There are a lot of stereotypes about non-profit clients. Some seem well-deserved and some not so much. Time does seem to move slower in those environments, and decision making can be a painfully slow process. I had an experience with one .org a few weeks ago that really surprised me.
We were going over some plans to add some improvements to their site architecture when the subject of timeline came up as it always does. The client’s response was to proceed in a timely fashion, but they weren’t going to announce anything until it was basically ready to go.
I agreed with the strategy, but was curious as to how they arrived at that. One of their content producers explained that in discussions about all of the org sites it had come up that the idea of launch dates and announcements were “yesterday’s old thinking.” Putting a date to things and launching in editions was a relic of publication, you should just continually roll out new things as they arrive.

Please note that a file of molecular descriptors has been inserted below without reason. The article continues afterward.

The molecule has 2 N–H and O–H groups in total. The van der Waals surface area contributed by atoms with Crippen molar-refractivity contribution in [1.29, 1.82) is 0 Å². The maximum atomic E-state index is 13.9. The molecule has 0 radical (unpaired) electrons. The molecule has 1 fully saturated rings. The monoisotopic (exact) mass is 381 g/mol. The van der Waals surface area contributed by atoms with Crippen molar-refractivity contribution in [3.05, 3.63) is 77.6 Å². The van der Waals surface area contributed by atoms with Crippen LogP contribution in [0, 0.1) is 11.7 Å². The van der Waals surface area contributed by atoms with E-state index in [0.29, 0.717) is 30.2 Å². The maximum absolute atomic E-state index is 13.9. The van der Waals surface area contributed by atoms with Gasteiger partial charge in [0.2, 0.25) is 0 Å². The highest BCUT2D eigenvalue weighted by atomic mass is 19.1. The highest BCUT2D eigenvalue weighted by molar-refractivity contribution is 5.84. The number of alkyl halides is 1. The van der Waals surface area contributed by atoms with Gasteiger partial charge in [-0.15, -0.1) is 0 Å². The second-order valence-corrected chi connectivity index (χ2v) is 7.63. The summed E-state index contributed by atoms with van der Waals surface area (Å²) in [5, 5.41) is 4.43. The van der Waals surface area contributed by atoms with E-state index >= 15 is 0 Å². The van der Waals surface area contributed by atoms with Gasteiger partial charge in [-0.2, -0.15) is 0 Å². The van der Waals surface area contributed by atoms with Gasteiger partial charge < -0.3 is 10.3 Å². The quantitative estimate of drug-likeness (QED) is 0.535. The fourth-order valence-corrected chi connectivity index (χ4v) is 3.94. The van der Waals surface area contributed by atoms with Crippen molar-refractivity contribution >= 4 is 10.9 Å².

I was shocked. It’s one thing to get a single person or team on board with this, but to get leadership buy-in at a large dusty old non-profit is really amazing.
Granted they aren’t whipping up widgets for Facebook or Twitter. They have to approach it a little skewed from a truly iterative approach – but you have to applaud the effort.
Technology deals in absolutes. It’s impossible to truly innovate on a project that has an absolute date attached with foggy requirements. A hard date demands throwing some parameters around the job when the clock is running. It’s all too easy to fall into a checklist of features and goals when nothing is defined when the only thing you have to run on is the calendar.
There’s always phase 2…